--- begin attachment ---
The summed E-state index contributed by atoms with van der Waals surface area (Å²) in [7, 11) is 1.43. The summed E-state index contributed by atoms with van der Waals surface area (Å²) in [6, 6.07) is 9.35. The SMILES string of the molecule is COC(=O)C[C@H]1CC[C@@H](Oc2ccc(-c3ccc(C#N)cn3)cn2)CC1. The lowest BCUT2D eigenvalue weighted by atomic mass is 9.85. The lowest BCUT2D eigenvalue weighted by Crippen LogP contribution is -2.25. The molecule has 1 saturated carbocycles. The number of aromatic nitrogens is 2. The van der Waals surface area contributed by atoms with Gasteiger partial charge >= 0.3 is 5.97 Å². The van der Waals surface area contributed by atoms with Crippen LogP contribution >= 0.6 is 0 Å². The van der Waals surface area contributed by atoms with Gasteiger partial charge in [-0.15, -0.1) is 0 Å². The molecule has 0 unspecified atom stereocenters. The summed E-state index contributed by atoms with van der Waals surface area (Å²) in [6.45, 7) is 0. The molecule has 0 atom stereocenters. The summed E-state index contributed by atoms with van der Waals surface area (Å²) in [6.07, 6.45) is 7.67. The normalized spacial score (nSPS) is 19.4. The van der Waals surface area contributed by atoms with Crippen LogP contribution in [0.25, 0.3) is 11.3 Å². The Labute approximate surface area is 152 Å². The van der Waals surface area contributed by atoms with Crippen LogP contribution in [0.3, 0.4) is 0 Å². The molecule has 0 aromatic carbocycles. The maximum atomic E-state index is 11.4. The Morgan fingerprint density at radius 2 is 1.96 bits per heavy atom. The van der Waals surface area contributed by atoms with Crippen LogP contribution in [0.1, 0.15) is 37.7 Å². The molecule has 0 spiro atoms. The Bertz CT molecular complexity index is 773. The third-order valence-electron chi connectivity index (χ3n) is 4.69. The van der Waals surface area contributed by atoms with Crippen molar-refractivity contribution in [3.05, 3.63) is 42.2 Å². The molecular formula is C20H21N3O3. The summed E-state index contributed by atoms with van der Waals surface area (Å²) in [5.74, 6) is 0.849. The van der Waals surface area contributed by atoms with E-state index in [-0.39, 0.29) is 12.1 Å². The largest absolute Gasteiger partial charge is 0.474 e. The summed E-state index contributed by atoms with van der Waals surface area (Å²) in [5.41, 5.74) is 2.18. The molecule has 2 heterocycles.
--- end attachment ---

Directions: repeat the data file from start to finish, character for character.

The summed E-state index contributed by atoms with van der Waals surface area (Å²) in [7, 11) is 1.43. The summed E-state index contributed by atoms with van der Waals surface area (Å²) in [6, 6.07) is 9.35. The SMILES string of the molecule is COC(=O)C[C@H]1CC[C@@H](Oc2ccc(-c3ccc(C#N)cn3)cn2)CC1. The lowest BCUT2D eigenvalue weighted by atomic mass is 9.85. The lowest BCUT2D eigenvalue weighted by Crippen LogP contribution is -2.25. The molecule has 1 saturated carbocycles. The number of aromatic nitrogens is 2. The van der Waals surface area contributed by atoms with Gasteiger partial charge >= 0.3 is 5.97 Å². The van der Waals surface area contributed by atoms with Crippen LogP contribution >= 0.6 is 0 Å². The van der Waals surface area contributed by atoms with Gasteiger partial charge in [-0.15, -0.1) is 0 Å². The molecule has 0 unspecified atom stereocenters. The summed E-state index contributed by atoms with van der Waals surface area (Å²) in [6.45, 7) is 0. The molecule has 0 atom stereocenters. The summed E-state index contributed by atoms with van der Waals surface area (Å²) in [6.07, 6.45) is 7.67. The normalized spacial score (nSPS) is 19.4. The van der Waals surface area contributed by atoms with Crippen LogP contribution in [0.25, 0.3) is 11.3 Å². The Labute approximate surface area is 152 Å². The van der Waals surface area contributed by atoms with Crippen LogP contribution in [0.3, 0.4) is 0 Å². The molecule has 0 aromatic carbocycles. The maximum atomic E-state index is 11.4. The Morgan fingerprint density at radius 2 is 1.96 bits per heavy atom. The van der Waals surface area contributed by atoms with Crippen LogP contribution in [0.1, 0.15) is 37.7 Å². The molecule has 0 spiro atoms. The Bertz CT molecular complexity index is 773. The third-order valence-electron chi connectivity index (χ3n) is 4.69. The van der Waals surface area contributed by atoms with Crippen molar-refractivity contribution in [3.05, 3.63) is 42.2 Å². The molecular formula is C20H21N3O3. The summed E-state index contributed by atoms with van der Waals surface area (Å²) in [5.74, 6) is 0.849. The van der Waals surface area contributed by atoms with E-state index in [-0.39, 0.29) is 12.1 Å². The largest absolute Gasteiger partial charge is 0.474 e. The summed E-state index contributed by atoms with van der Waals surface area (Å²) in [5.41, 5.74) is 2.18. The molecule has 2 heterocycles.